SW: Pakistan , and in Morocco . In the habeas proceedings, Judge Kessler basically found that his account seemed to be truthful, and noted that the United States authorities, when presented with it, did not dispute it, so she took his account as a given. And similarly in the U.K. now, those judges have found that their examination of 42 documents—because that's what that case was about, they analyzed 42 documents which gave an accounting of U.S. and U.K. complicity in Mohamed's rendition and detention, and they distilled that down to these seven paragraphs—and these judges in the United Kingdom also found that his version of the facts, his torture, his forced disappearance, were truthful. And that's very, very important to Binyam in his recovery process as a torture survivor.

LS: But it's short of an apology.

SW: We're nowhere near an apology, either in the U.K. or the U.S. yet, but at least in the U.K., I think it's important to note that once the court came down with its ruling and said that those seven paragraphs should be published, the U.K. government complied with that order and didn't drag this proceeding out, didn't go for example up to what is now called the Supreme Court in the United Kingdom, previously the House of Lords. They didn't actually fight the case up to the highest court as they could have done; they came clean and said, OK, let's publish them, and those seven paragraphs are published on the official U.K. government website.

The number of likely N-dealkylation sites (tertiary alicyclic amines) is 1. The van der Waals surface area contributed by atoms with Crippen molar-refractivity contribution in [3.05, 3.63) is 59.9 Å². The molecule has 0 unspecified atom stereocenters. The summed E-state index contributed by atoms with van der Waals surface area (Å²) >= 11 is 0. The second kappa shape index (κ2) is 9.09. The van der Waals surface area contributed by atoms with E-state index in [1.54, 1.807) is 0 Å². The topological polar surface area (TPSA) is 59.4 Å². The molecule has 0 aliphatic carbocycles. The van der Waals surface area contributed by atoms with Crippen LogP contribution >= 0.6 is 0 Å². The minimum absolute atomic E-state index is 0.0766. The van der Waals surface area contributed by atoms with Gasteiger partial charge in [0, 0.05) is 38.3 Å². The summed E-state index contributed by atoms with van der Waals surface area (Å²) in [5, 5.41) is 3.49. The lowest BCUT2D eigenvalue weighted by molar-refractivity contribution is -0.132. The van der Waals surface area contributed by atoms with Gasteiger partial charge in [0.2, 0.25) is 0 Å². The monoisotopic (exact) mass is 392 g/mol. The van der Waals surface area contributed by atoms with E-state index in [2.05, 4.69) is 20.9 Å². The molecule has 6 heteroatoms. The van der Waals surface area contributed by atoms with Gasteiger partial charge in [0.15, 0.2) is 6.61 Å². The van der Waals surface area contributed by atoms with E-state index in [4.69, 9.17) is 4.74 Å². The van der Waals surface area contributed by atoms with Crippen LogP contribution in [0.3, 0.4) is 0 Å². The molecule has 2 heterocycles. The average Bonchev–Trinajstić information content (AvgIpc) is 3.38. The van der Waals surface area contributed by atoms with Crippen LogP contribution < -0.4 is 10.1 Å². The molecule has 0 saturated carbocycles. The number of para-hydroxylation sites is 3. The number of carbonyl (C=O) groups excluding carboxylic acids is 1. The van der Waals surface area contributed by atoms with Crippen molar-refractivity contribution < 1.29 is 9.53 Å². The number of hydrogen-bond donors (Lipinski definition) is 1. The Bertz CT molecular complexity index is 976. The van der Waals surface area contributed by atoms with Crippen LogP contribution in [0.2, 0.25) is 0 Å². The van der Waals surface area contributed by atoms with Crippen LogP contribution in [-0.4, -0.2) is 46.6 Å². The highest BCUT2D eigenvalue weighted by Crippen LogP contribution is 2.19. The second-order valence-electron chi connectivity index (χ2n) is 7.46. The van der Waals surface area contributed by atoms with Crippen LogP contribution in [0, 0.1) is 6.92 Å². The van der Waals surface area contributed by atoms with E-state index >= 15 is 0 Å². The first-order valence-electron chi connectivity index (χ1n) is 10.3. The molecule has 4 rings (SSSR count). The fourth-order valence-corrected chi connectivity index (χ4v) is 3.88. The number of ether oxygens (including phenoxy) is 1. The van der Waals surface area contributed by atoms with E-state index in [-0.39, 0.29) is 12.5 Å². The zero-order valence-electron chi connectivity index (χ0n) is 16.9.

LS: Do you think the U.K. 's actions will now change or affect the Jeppesen suit in the U.S? Will it make it more difficult for our government to pursue a sort of ‘state secrets' approach?

SW: I would think so. I mean one would think the judges would look at government's assertions of damage to national security in Jeppesen case, particularly in relation to Binyam Mohamed's claims, with skepticism. Because if what the government is essentially trying to cover up in the Jeppesen litigation in the U.S. is the same as what it now publicly acknowledged in the U.K.—and I can't see that it would be any different—it just makes their assertions increasingly improbable, and I think'll be viewed, as I say, with skepticism.

LS: It's interesting to think of this kind of pursuit of justice across borders as a kind of mirror image of the “war on terror's” notion of a borderless international conflict, and as a powerful tool for responding to the abuses of that approach. Do you think this is the way it's going to play out in more and more cases, and places?

SW: I think it's the way to pursue justice in a paradigm where you have the United States , both the prior administration and now this administration, trying to act outside the law by making assertions that these incidents arose outside of the United States , so therefore you can't come into a United States courtroom to assert your rights. As advocates we now need to look outside the United States . In the same way that the U.S. administrations are looking outside the United States to justify their positions, we should be looking outside the U.S. to hold them to account.